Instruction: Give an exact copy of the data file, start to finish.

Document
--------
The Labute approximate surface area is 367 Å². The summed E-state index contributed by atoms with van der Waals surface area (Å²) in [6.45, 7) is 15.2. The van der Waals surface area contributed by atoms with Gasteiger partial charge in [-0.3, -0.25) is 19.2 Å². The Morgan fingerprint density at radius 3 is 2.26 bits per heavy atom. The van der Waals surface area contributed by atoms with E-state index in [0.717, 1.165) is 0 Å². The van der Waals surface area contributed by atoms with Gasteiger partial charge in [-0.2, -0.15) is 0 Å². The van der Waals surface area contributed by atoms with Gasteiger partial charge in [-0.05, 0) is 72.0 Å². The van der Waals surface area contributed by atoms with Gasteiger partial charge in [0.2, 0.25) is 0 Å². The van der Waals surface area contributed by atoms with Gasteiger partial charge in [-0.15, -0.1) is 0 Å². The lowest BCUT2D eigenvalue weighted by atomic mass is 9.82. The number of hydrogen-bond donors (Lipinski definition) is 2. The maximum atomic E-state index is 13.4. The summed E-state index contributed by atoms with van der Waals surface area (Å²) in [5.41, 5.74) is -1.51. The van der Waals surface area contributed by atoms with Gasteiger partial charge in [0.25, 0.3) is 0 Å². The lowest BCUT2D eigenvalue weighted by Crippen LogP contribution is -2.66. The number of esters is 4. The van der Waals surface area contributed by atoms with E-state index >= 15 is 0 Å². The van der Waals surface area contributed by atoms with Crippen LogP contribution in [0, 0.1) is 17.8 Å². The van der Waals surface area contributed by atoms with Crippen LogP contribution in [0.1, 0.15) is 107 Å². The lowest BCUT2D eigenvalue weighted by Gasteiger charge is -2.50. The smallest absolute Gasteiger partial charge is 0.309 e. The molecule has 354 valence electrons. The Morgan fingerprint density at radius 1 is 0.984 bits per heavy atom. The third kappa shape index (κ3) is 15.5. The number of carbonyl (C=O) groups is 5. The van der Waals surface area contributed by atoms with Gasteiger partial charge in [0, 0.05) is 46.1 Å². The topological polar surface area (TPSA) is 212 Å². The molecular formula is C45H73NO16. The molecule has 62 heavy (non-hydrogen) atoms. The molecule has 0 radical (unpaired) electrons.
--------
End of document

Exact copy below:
The Labute approximate surface area is 367 Å². The summed E-state index contributed by atoms with van der Waals surface area (Å²) in [6.45, 7) is 15.2. The van der Waals surface area contributed by atoms with Gasteiger partial charge in [-0.3, -0.25) is 19.2 Å². The Morgan fingerprint density at radius 3 is 2.26 bits per heavy atom. The van der Waals surface area contributed by atoms with E-state index in [0.717, 1.165) is 0 Å². The van der Waals surface area contributed by atoms with Gasteiger partial charge in [-0.2, -0.15) is 0 Å². The van der Waals surface area contributed by atoms with Gasteiger partial charge in [-0.05, 0) is 72.0 Å². The van der Waals surface area contributed by atoms with Gasteiger partial charge in [0.2, 0.25) is 0 Å². The van der Waals surface area contributed by atoms with Gasteiger partial charge in [-0.15, -0.1) is 0 Å². The lowest BCUT2D eigenvalue weighted by atomic mass is 9.82. The number of hydrogen-bond donors (Lipinski definition) is 2. The maximum atomic E-state index is 13.4. The summed E-state index contributed by atoms with van der Waals surface area (Å²) in [5.41, 5.74) is -1.51. The van der Waals surface area contributed by atoms with Gasteiger partial charge in [0.25, 0.3) is 0 Å². The lowest BCUT2D eigenvalue weighted by Crippen LogP contribution is -2.66. The number of esters is 4. The van der Waals surface area contributed by atoms with E-state index >= 15 is 0 Å². The van der Waals surface area contributed by atoms with Crippen LogP contribution in [0, 0.1) is 17.8 Å². The van der Waals surface area contributed by atoms with Crippen LogP contribution in [0.1, 0.15) is 107 Å². The lowest BCUT2D eigenvalue weighted by Gasteiger charge is -2.50. The smallest absolute Gasteiger partial charge is 0.309 e. The molecule has 354 valence electrons. The Morgan fingerprint density at radius 1 is 0.984 bits per heavy atom. The third kappa shape index (κ3) is 15.5. The number of carbonyl (C=O) groups is 5. The van der Waals surface area contributed by atoms with Gasteiger partial charge in [0, 0.05) is 46.1 Å². The topological polar surface area (TPSA) is 212 Å². The molecular formula is C45H73NO16. The molecule has 62 heavy (non-hydrogen) atoms. The molecule has 0 radical (unpaired) electrons.